Ownership of Santa Rosa Island

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Santa Rosa Island was deeded by the U.S. government to Escambia County in 1946 with the condition that land be not be resold, only leased. As a result, all of the homes, businesses and high-rises on Pensacola Beach and Navarre Beach sit on parcels that have been leased (or sub-leased) from Escambia County on 99-year contracts; the county remains the sole landowner. This has raised several debates regarding the levying of ad valorum property taxes on the island and the benefits of leases versus private ownership.

Background[edit]

Since the 1821 transfer of Florida to the United States, the 8,000-acre Santa Rosa Island has changed hands several times. The entire island (except for the U.S. Army Coastal Artillery Post at Fort Pickens) was sold by the War Department to Escambia County in 1927 for about $10,000, and the county took possession of the deed two years later, on April 19, 1929. Ownership reverted back to the U.S. Department of the Interior in 1939 when the county, still reeling from the Great Depression, could not afford to develop it. In 1946, due to the efforts of Congressman Bob Sikes, the portion of the island between Pickens and Navarre Beach was transferred back to Escambia County. (The remaining easternmost three miles, known as Okaloosa Island, were deeded to Okaloosa County for $4,000 the same year.) The following conditions were specified in Escambia County's 1947 Deed of Conveyance:

…the above described land shall be retained by the said Escambia County and be used by it for such purposes as it shall deem to be in the public interest or be leased by it from time to time in whole or in part or parts to such persons and for such purposes as it shall deem to be in the public interest and upon such terms and conditions as it shall fix and always be subject to regulation by said county whether leased or not leased, but never to be otherwise disposed of or conveyed by it;…[1]

Navarre Beach[edit]

In 1956 Escambia County leased the entirety of Navarre Beach to neighboring Santa Rosa County for 99 years, at a rate of $100 a year, on the condition that Santa Rosa would build a second bridge to the island. Originally the land was still within the boundaries of Escambia County, but in 1992 State Representative Bo Johnson worked with State Senate Dean W. D. Childers to redraw county lines to include Navarre Beach within Santa Rosa County, though it remained under Escambia County ownership.[2] A 1993 resolution by the Escambia County Commission offered to support Santa Rosa if they sought a deed of ownership.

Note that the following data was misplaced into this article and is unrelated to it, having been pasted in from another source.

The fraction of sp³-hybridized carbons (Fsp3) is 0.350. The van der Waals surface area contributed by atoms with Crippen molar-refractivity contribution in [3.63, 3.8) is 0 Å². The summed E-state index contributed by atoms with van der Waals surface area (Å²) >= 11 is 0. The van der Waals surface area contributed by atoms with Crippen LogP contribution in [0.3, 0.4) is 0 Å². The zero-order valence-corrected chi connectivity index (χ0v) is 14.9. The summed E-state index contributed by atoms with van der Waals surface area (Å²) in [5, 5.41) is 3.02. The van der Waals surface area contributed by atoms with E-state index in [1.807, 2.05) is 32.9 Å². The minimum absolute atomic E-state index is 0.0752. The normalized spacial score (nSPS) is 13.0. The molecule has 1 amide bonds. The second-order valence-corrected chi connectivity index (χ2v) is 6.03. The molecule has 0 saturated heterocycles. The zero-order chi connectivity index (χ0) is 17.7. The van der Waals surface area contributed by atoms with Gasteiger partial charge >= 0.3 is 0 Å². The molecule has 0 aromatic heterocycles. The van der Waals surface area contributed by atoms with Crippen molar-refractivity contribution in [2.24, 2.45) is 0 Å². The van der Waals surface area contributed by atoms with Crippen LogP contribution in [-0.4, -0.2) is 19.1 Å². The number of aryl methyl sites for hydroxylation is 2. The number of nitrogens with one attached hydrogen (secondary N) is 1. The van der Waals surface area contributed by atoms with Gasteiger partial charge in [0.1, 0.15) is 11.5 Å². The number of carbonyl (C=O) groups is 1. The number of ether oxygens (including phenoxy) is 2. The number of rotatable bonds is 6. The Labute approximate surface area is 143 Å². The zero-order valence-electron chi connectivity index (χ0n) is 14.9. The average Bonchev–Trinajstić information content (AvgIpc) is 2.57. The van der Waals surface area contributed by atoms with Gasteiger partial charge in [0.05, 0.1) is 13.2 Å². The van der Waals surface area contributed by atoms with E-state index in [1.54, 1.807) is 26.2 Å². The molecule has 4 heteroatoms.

In 2003, Santa Rosa County Commissioner Gordon Goodin renewed calls to allow private ownership of property on the island, which if approved by Congress would be done with a one-time title transfer fee.[3] Later that year, Escambia County Commissioner Tom Banjanin advocated redrawing county lines to take back Navarre Beach if leaseholders were granted title to their properties. "I can't see giving away hundreds of millions of dollars worth of property that belongs to Escambia County residents," he said.[4] "I move to get the county line moved back again so we'll get those mega-bucks when they become available."[5] His motion failed for a lack of a second, but the Commission voted 3-2 at the same August 21 meeting for a resolution opposing Santa Rosa's plan.

References[edit]

  • William L. Post. Deceit Beach: The True Story of Deception by Escambia County and their agent, the Santa Rosa Island Authority, and how the Florida Supreme Court failed to protect the victims. Trent's Prints & Publishing, 2008.
  1. Santa Rosa Island — A History (Part 1)
  2. J. Earle Bowden. "Neither county putting 'public' first." Pensacola News Journal, August 30, 2003.
  3. "Official: Give island residents title to land." Pensacola News Journal, February 6, 2003.
  4. "Escambia opposition could derail Santa Rosa's bid to grant beach titles." Pensacola News Journal, August 2, 2003.
  5. "Banjanin: Expand county." Pensacola News Journal, August 22, 2003.